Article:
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Exploring bold pairings for when it’s time to wine down

A surreal year calls for interesting new bottles to accompany your holiday feasts

Image Credits Photo courtesy of Anne Watson Photography

Somehow, it’s November 2020. Personally, I have no idea how this happened. Nonetheless, we are on the cusp of the holiday season, which, undoubtedly, will look very different for most people this year. The good news is, though, that we can — and should! — still drink wine. Normally, I’d think that writing a wine-for-Thanksgiving column would be a little too obvious or boring. This year, though? I think dialed-in solutions are just what we need. I checked in with the proprietor of South Park’s The Rose, Chelsea Coleman, who is also about to open another bar in nearby North Park called Mabel Goes Fishing. She has one of the most interesting wine catalogs in the county. Here’s what Coleman says we should be sipping with a side of turkey this Thanksgiving.

“The general wisdom around Thanksgiving wine is that you have two choices,” Coleman says. “Your first option is to find a luscious off-dry white like a spätlese (late harvest) riesling or a tendre (off-dry) Vouvray ripe with pear and floral aromas. Your second option is to seek out light, high-acid reds with low tannin that can handle the gravy and cranberry sauce drowning your dried-up turkey breast. This is why you often see Beaujolais on the table.”

Then, she tosses in a curveball. “However, I am a giant advocate of throwing traditional drinking etiquette out the window,” she continues, adding that she strongly recommends “bubbles” of any sort and for all portions of the meal, as they are “the friendliest of food wines. [They] are ready to slash through fat and complement difficult-to-pair foods with zipping acidity or spice.”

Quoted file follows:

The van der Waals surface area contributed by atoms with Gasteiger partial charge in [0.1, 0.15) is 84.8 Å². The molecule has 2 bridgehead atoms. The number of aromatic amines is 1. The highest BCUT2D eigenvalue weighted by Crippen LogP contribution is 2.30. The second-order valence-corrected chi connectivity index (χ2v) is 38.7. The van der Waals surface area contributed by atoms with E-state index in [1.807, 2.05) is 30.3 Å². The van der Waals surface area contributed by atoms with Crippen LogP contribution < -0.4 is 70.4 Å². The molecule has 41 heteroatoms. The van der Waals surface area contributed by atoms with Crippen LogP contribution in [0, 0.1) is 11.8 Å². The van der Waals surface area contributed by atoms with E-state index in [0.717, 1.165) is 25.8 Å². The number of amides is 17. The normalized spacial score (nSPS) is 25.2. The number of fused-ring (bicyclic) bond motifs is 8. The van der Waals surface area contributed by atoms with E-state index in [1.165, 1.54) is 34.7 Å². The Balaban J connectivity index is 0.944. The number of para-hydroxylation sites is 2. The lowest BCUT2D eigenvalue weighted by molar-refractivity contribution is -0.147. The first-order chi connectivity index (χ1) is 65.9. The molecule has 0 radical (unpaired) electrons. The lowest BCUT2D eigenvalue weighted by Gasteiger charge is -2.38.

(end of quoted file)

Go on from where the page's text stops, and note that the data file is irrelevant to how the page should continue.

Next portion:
Coleman’s Top Picks

François Pinon Vouvray Pétillant Brut: “Gosh darn it, I love this wine. It has all the things you want from Vouvray by way of aromatics and its beautiful méthode champenoise bubbles run across your tongue with the right balance of acidity.”

Il Farneto Frisant Rosso: “I own a ‘natural’ wine bar and this selection is the only one I’m throwing at you that is not a ‘clean’ wine. Which is to say it’s a touch unconventional in that there is a hint of Brettanomyces (the same bacteria that makes Belgian beers sour) dancing around with the strawberry fruits and black licorice notes of this elegantly sparkling pétillant-naturel.”

Los Pilares High BPN, San Diego County: “A sparkling wine made from cabernet sauvignon grown at high elevation in San Diego County?! This wine is a delight and pretty much tastes like the best version of cranberry sauce your brain could possibly conceptualize. Chill it down and drink it with all six courses.”

J. Brix Carignan 2019 McCormick Ranch, San Diego County: “Traditionally a blending grape, carignan has come into its own over the last few decades as a surefire easy food pairing. Rich in red fruit and light on bitter tannins, this version of it is zippy and lively in all the ways you need it to be when the tryptophan kicks in.” therosewinebar.com


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